West House, the 610-square-foot laneway home featured at the Yaletown Live Site during the 2010 Winter Olympics, has settled permanently in East Vancouver and has its first tenants.

Event manager Ura Jones and her husband Michael Higgins, a carpenter in the film industry, are the first residents of this sustainable living home.

The couple was chosen from a number of applicants for their interest in green technologies and their less than perfect history of energy conservation, according to Simon Fraser University professor Robert Woodbery.

The home, which was built by Smallworks Studios in 2009 from a federal grant given to SFU, features an adaptive-living interface system (ALIS) designed by SFU professor Lyn Bartram's team of interaction-design graduate students and an engineering consultant.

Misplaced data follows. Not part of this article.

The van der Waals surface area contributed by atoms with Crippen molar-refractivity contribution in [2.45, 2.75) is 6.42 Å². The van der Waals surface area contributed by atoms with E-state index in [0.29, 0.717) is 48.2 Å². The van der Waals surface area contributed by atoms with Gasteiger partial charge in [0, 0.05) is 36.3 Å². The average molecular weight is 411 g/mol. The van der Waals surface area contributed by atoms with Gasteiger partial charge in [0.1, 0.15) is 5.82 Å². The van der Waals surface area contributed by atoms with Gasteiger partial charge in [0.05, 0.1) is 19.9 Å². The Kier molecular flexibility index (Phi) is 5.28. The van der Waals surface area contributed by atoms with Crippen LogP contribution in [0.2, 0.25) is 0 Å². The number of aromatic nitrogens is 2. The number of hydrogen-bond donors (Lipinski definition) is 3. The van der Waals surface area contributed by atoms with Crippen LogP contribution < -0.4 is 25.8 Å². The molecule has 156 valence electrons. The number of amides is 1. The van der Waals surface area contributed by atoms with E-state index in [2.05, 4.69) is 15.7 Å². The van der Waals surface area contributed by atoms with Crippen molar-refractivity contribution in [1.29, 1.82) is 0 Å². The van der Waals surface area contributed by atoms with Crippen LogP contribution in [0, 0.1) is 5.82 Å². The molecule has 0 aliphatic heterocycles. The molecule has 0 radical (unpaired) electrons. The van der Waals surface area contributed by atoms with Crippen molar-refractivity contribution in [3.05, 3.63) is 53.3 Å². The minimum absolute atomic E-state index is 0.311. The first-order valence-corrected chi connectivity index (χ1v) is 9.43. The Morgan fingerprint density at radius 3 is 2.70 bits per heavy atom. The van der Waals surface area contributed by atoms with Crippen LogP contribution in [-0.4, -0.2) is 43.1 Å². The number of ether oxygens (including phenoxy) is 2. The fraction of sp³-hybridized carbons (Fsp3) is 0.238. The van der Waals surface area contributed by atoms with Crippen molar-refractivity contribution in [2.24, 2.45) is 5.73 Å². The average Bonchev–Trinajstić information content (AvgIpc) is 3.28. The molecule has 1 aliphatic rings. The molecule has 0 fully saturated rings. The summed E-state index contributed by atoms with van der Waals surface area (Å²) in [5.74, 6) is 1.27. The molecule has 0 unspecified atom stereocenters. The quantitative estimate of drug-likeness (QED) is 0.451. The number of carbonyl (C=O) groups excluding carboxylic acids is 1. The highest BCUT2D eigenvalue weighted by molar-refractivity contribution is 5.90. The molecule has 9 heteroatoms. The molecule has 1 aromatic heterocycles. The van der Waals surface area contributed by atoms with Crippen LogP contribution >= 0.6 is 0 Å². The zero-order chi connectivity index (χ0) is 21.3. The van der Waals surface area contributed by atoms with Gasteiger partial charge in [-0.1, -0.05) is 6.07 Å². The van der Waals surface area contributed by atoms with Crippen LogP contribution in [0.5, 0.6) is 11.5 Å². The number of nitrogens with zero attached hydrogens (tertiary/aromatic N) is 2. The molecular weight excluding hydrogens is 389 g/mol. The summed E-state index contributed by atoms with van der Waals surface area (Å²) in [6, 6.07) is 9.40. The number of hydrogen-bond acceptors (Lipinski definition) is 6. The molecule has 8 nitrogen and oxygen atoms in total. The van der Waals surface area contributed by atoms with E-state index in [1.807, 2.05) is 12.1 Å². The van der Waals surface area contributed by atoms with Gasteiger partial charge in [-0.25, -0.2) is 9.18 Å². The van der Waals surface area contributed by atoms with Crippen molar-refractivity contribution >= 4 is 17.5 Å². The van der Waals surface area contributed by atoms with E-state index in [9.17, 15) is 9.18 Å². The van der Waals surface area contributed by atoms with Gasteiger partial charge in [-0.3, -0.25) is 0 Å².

"It's going to fit a niche here that's necessary," said Jones of the laneway house, adding that she and her husband will be looking at a similar type of home when their tenancy is over.

The interactive web-based ALIS system allows tenants to track and adjust their energy consumption via portable devices such as the iPhone. This will allow Jones and Higgins to remotely adjust one of the three wall panels in the house to regulate their energy use.

The home is designed to produce more energy that it consumes, which will be accomplished through insulation, a heat recovery ventilation system and solar energy.

The couple will maintain detailed logs of their consumption, which will be reviewed by Bartram and Woodbery after eight months.

"At the end of the day, I don't think living in a smaller house is a bad idea," said Higgins.

There are currently 200 laneway houses under construction in Vancouver, and must have separate sewer, hydro and sprinkler hookups, which can add tens of thousands of dollars to the price.

It may be environmentally-friendly, but West House required a $347,700 research grant from the federal government to be completed. Jones and Higgins are currently negotiating a monthly rent price.